Methanotrophic bacteria found in oceans and lakes are capable of performing a challenging and industrially relevant reaction—converting methane gas to the liquid fuel methanol—with relative ease. Synthetic chemists have aspired to replicate nature’s success, but attempts to understand the enzymatic process have been thwarted by its biological complexity. Now, using time-resolved x-ray absorption spectroscopy at the U.S. Department of Energy’s Advanced Photon Source (APS) and a photocatalytic model system, researchers have revealed a detailed picture of the initial step of the process. These insights may help scientists design artificial catalytic systems for the sustainable generation of methane-based fuels.
The oxidation of methane to methanol is quite a feat considering methane’s strong C-H bonds. Current industrial approaches entail an energy intensive and multi-step process, while the bacterial production of methanol presents an attractive alternative carried out by methane monooxygenase (MMO) enzymes at ambient conditions.
These enzymes exist in an intricate protein environment. To simplify their studies, researchers from Argonne National Laboratory, the Institute of Chemical Research of Catalonia, and the Institut de Chimie Moléculaire et des Matériaux d’Orsay used a compound with two bridging iron metal centers previously developed to model the enzymatic core, abbreviated here as diiron(III,III).
The researchers set out to investigate the first step of the reaction, in which the diiron(III,III) species gains two electrons to become a diiron(II,II) species — the key intermediate that can react with oxygen to form the highly reactive species responsible for the oxidation of methane to methanol.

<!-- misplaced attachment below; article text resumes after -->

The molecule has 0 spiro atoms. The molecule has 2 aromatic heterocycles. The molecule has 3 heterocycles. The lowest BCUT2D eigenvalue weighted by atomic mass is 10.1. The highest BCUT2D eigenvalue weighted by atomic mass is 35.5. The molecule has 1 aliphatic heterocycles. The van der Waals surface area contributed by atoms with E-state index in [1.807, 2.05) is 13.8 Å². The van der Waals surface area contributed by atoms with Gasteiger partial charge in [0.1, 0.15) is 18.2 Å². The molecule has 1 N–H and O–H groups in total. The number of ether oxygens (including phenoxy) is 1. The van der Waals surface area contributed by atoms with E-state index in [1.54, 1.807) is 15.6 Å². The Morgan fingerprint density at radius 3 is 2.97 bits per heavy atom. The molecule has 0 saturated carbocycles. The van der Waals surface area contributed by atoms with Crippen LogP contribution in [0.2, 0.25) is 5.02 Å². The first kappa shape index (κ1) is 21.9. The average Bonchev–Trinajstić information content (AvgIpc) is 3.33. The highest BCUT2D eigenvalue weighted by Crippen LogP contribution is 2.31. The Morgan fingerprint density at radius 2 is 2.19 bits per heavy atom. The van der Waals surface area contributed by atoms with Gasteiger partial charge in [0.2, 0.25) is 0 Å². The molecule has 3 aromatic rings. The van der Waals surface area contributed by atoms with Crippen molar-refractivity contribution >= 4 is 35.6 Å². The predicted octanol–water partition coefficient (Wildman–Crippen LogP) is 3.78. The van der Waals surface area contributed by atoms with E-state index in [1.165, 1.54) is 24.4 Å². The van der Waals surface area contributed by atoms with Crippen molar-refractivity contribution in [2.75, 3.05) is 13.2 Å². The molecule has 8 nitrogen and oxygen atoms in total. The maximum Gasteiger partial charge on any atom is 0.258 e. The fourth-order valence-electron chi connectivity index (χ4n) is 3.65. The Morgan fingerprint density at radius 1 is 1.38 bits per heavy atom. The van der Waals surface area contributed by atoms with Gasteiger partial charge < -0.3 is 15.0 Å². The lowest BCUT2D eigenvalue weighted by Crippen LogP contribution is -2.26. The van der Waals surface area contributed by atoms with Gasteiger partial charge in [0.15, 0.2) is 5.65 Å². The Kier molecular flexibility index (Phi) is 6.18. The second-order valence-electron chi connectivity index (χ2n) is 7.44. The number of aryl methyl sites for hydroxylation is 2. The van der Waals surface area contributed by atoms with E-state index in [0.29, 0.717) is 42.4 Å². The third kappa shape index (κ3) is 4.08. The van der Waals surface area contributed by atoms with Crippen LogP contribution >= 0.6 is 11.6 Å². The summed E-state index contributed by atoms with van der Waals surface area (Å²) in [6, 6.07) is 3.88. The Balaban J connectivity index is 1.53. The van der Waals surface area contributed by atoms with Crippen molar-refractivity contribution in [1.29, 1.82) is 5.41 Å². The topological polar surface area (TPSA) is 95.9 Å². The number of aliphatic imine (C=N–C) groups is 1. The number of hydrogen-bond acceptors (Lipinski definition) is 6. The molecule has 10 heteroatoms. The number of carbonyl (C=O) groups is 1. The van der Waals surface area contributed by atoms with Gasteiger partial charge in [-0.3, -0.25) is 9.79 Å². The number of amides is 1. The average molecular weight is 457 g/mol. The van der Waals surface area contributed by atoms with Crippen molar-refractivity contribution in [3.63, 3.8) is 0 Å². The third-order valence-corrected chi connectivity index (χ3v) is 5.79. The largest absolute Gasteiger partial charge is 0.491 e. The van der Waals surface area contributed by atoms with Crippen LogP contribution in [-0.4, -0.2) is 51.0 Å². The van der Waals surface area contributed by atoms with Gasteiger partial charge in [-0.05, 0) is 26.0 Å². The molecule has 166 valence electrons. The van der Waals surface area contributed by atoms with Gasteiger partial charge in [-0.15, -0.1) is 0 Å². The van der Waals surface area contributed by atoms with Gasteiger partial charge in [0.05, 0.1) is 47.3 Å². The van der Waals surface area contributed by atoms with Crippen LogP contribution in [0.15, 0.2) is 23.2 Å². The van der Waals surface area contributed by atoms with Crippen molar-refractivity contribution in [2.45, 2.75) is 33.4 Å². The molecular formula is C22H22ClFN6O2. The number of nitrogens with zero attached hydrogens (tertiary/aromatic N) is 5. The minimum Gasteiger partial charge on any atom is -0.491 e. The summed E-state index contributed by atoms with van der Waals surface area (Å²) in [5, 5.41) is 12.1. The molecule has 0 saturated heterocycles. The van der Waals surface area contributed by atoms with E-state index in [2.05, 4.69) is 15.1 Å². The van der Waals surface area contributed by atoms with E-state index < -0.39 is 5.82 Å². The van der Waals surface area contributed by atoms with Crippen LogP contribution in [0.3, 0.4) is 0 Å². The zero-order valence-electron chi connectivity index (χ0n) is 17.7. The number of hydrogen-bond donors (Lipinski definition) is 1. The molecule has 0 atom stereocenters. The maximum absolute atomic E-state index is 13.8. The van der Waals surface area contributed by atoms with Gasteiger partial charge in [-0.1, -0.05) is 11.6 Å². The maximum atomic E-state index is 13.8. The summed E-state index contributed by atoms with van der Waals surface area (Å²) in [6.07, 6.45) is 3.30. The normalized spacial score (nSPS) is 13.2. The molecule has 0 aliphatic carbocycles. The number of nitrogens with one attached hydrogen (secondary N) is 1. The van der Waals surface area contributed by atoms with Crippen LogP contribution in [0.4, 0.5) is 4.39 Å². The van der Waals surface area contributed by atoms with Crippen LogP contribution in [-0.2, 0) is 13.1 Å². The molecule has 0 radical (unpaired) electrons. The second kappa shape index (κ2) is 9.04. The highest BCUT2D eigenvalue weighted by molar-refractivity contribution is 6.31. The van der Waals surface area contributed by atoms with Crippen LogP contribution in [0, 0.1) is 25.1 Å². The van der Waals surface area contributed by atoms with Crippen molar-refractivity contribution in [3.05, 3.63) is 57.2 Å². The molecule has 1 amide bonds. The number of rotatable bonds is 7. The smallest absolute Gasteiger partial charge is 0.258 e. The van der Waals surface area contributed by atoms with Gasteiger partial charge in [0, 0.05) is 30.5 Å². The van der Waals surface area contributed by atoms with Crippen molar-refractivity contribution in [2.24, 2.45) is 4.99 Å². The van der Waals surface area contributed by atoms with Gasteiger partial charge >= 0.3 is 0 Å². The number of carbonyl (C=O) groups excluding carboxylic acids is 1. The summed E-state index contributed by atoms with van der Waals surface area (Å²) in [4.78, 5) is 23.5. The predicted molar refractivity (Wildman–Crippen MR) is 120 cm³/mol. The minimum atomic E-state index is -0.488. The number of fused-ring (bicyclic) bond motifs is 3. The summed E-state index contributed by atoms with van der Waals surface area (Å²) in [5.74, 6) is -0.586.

The research team chose a mild photosensitizer called [Ru(bpy)3]2+ instead of the harsh chemical oxidants typically employed. [Ru(bpy)3]2+ absorbs light energy to transfer an electron to the iron catalyst, so studying its role in energy transfer could also be beneficial for artificial photosynthesis, an area that has garnered great research interest.
Using time-resolved x-ray absorption spectroscopy, the researchers could capture snapshots of the fast electron transfer between [Ru(bpy)3]2+ and the diiron(III,III) core which happens on the nanosecond timescale. By adding a sacrificial electron donor compound called triethylamine to prolong the lifetime of [Ru(bpy)3]2+, the researchers were able to induce a two-electron transfer process and generate the reduced diiron(II,II) species(Fig.1).
The electronic and structural configurations of the reduced diiron(II,II) core have been uniquely difficult to elucidate by two conventional spectroscopy methods. In ultraviolet-visible light spectroscopy, iron’s absorption signal would be overwhelmed by the photosensitizer’s absorption while in electron paramagnetic resonance spectroscopy, iron’s high-spin character renders it essentially invisible. X-ray absorption spectroscopy sidesteps these limitations and has the advantage of being element specific, meaning that the beam’s energy range is tuned to iron and won’t pick up interference from other elements in the solution.